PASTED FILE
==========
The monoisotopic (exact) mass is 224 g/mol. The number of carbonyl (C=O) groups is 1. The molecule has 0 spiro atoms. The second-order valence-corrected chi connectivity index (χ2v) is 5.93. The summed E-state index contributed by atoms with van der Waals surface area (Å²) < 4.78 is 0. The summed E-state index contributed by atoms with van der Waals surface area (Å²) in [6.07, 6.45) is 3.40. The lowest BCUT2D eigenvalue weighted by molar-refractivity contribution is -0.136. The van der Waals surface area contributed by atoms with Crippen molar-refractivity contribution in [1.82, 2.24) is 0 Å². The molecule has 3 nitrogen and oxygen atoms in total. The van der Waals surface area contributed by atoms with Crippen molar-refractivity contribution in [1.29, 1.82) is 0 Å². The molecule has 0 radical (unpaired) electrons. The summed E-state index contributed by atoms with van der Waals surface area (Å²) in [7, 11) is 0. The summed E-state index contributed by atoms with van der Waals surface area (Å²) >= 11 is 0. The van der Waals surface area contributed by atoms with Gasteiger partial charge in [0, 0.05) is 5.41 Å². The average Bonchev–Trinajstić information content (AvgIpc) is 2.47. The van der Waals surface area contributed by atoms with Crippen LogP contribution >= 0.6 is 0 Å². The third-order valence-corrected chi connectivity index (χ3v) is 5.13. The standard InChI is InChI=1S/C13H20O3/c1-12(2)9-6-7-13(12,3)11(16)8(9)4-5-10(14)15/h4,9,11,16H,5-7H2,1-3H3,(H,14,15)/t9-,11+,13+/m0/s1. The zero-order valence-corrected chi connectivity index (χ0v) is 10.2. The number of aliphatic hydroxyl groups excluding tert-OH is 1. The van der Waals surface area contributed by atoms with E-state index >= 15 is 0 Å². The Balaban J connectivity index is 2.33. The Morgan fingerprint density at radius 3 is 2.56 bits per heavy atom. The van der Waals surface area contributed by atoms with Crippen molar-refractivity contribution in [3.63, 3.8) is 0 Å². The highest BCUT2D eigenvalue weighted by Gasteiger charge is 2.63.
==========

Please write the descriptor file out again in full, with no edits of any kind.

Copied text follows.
The monoisotopic (exact) mass is 224 g/mol. The number of carbonyl (C=O) groups is 1. The molecule has 0 spiro atoms. The second-order valence-corrected chi connectivity index (χ2v) is 5.93. The summed E-state index contributed by atoms with van der Waals surface area (Å²) < 4.78 is 0. The summed E-state index contributed by atoms with van der Waals surface area (Å²) in [6.07, 6.45) is 3.40. The lowest BCUT2D eigenvalue weighted by molar-refractivity contribution is -0.136. The van der Waals surface area contributed by atoms with Crippen molar-refractivity contribution in [1.82, 2.24) is 0 Å². The molecule has 3 nitrogen and oxygen atoms in total. The van der Waals surface area contributed by atoms with Crippen molar-refractivity contribution in [1.29, 1.82) is 0 Å². The molecule has 0 radical (unpaired) electrons. The summed E-state index contributed by atoms with van der Waals surface area (Å²) in [7, 11) is 0. The summed E-state index contributed by atoms with van der Waals surface area (Å²) >= 11 is 0. The van der Waals surface area contributed by atoms with Gasteiger partial charge in [0, 0.05) is 5.41 Å². The average Bonchev–Trinajstić information content (AvgIpc) is 2.47. The van der Waals surface area contributed by atoms with Crippen LogP contribution >= 0.6 is 0 Å². The third-order valence-corrected chi connectivity index (χ3v) is 5.13. The standard InChI is InChI=1S/C13H20O3/c1-12(2)9-6-7-13(12,3)11(16)8(9)4-5-10(14)15/h4,9,11,16H,5-7H2,1-3H3,(H,14,15)/t9-,11+,13+/m0/s1. The zero-order valence-corrected chi connectivity index (χ0v) is 10.2. The number of aliphatic hydroxyl groups excluding tert-OH is 1. The van der Waals surface area contributed by atoms with E-state index >= 15 is 0 Å². The Balaban J connectivity index is 2.33. The Morgan fingerprint density at radius 3 is 2.56 bits per heavy atom. The van der Waals surface area contributed by atoms with Crippen molar-refractivity contribution in [3.63, 3.8) is 0 Å². The highest BCUT2D eigenvalue weighted by Gasteiger charge is 2.63.